Taiwan: Snapshots of Democracy in Action (我鏡頭下的民主時刻) is a photo book by Taiwan-based German journalist Klaus Bardenhagen (aka taiwanreporter). As well as being packed with photos it is fully bilingual with text in English and Chinese.
The book covers the period from 2008 to 2012 which was Ma Ying-jeou’s first term as president. Events are neatly bracketed by coverage of the 2008 and 2012 presidential elections.
The collection of photos capture some of the diversity and vibrancy of Taiwanese democracy. The book shows how the place named Taiwan Democracy Memorial Hall by the Chen Shui-bian administration reverted to Chiang Kai-shek Memorial Hall under Ma Ying-jeou. This site of contest reflects the wider contest between green and blue in Taiwan politics. It also shows some of the purple through images of Falun Dafa (法輪大法), the annual LGBT Pride parade, anti-nuclear protests and the battle between the economy and the environment.
Two major events that seem to be missing from the book are the protests that erupted during the first visit of Chinese envoy Chen Yunlin in December 2008 and Typhoon Morakot in August 2009. In many ways these events and their aftermath set the tone for the first term of Ma’s presidency.
Overall the book is a little short but it serves as a very useful introduction to Taiwan for the uninitiated. It highlights the diverse and colourful nature of Taiwan’s civil society as well as its polarisation. For me it is a nice souvenir as it covers much of the period I lived in Taiwan and I observed many of the events pictured in the book.
*For details about how to order the book see taiwanreporter’s website. It is available in ebook format for Apple devices or hard copy.
Yesterday I attended the first day of the 2011 Hohaiyan Music Festival (海洋音樂祭) at Fulong Beach. The festival, organised by the New Taipei City (formerly Taipei County) Government, has been running since 2000. The festival has two stages with the main stage on Fulong Beach. There are also food stalls and toilets set up on the beach and a huge staff to keep things running smoothly.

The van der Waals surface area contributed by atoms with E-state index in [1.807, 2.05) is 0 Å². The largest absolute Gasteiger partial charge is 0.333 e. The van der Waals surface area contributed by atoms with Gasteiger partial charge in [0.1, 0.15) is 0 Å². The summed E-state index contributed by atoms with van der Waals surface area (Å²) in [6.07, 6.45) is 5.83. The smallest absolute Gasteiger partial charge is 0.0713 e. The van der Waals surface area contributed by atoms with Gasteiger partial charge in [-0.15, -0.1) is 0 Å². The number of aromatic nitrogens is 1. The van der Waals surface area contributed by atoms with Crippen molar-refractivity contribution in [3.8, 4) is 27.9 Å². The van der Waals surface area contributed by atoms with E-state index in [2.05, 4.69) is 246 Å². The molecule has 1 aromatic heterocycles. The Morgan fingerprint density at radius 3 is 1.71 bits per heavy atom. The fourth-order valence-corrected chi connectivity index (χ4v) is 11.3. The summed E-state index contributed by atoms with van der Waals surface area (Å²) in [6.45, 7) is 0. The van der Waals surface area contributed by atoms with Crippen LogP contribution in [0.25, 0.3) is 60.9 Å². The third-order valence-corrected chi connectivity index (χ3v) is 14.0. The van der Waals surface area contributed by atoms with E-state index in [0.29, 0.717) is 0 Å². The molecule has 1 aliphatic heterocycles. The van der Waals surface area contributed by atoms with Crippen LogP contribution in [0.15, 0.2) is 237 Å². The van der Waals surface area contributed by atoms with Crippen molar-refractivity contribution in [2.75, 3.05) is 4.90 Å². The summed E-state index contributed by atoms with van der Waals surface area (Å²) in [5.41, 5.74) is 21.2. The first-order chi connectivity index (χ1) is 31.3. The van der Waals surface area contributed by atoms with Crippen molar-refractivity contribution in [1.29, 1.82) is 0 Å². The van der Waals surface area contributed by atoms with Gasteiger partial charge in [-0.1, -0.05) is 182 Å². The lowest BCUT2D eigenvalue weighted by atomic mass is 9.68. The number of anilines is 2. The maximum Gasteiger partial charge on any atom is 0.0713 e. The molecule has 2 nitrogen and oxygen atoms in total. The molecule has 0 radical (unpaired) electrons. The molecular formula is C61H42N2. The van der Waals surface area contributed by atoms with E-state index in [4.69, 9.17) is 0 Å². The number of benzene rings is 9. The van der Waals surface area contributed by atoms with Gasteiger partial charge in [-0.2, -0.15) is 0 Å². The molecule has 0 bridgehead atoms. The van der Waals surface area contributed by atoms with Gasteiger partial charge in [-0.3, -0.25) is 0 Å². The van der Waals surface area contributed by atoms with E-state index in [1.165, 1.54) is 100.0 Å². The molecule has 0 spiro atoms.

When I arrived on the beach I saw members of the No Nukes group (諾怒客) handing out posters and talking to people. It is a reminder that just a few kilometres away from this beautiful beach the Fourth Nuclear Power Plant is under construction. Continue reading
Formosa Television’s English-language news last night did a short feature on the Taiwan Pictures Digital Archive (aka Vintage Formosa or taipics.com). The report included an interview with Marc who collected the images and designed the site. It also juxtaposed some of the historical images with footage of present day Taipei. You can see the video of the report on the FTV website (embedded video may not be compatible with some browsers or operating sytems).
Marc has put a huge amount of working into building up the archive of photos. The website currently hosts about 4,500 images. The site had just 1,000 images when we launched it in March 2008 and 3,200 photos when it was redesigned in July 2010. Please spend some time browsing through the site at taipics.com.
Two bands featuring the erhu, a traditional Chinese two-stringed musical instrument, took to the stage of the Emerge Live House in Taichung last night. The Hsu-nami (海嘯樂團) came all the way from the USA and Sun Of Morning (晨曦光廊) are a Taiwanese band. Many music fans will already be familiar with Taiwanese metal band ChthoniC’s use of the erhu. These two bands add a new dimension to the genre of erhu rock. Continue reading
The Mega Port Festival (大港開場) was held over the weekend of 5-6 March in Kaohsiung. The festival featured a few bands from Japan and the UK and some big name Taiwanese stars in Wu Bai and Jeannie Hsieh. However, it was largely a showcase of Taiwan’s best contemporary indie bands.
Bands played on three stages spread out along the side of the harbour in the Pier 2 Arts District (駁二藝術特區). The close proximity to the Love River and the harbour gave the festival a unique maritime feel. Continue reading
The Freak Out Beast (吵年獸) music festival began in 2006. It is held in Taipei each year around the time of the Lunar New Year holiday, when there is usually a lack of live music events. I attended the festival for the last couple of years in Ximending. This year the event moved to Da’an Forest Park.
The amphitheatre in Da’an Park has a big stage where plenty of bands had the chance to strut their stuff. The weekend also had beautiful blue skies and warm temperatures. This was quite a contrast to the typical Lunar New Year weather in Taipei and the crowd enjoyed both the music and the sunshine. Continue reading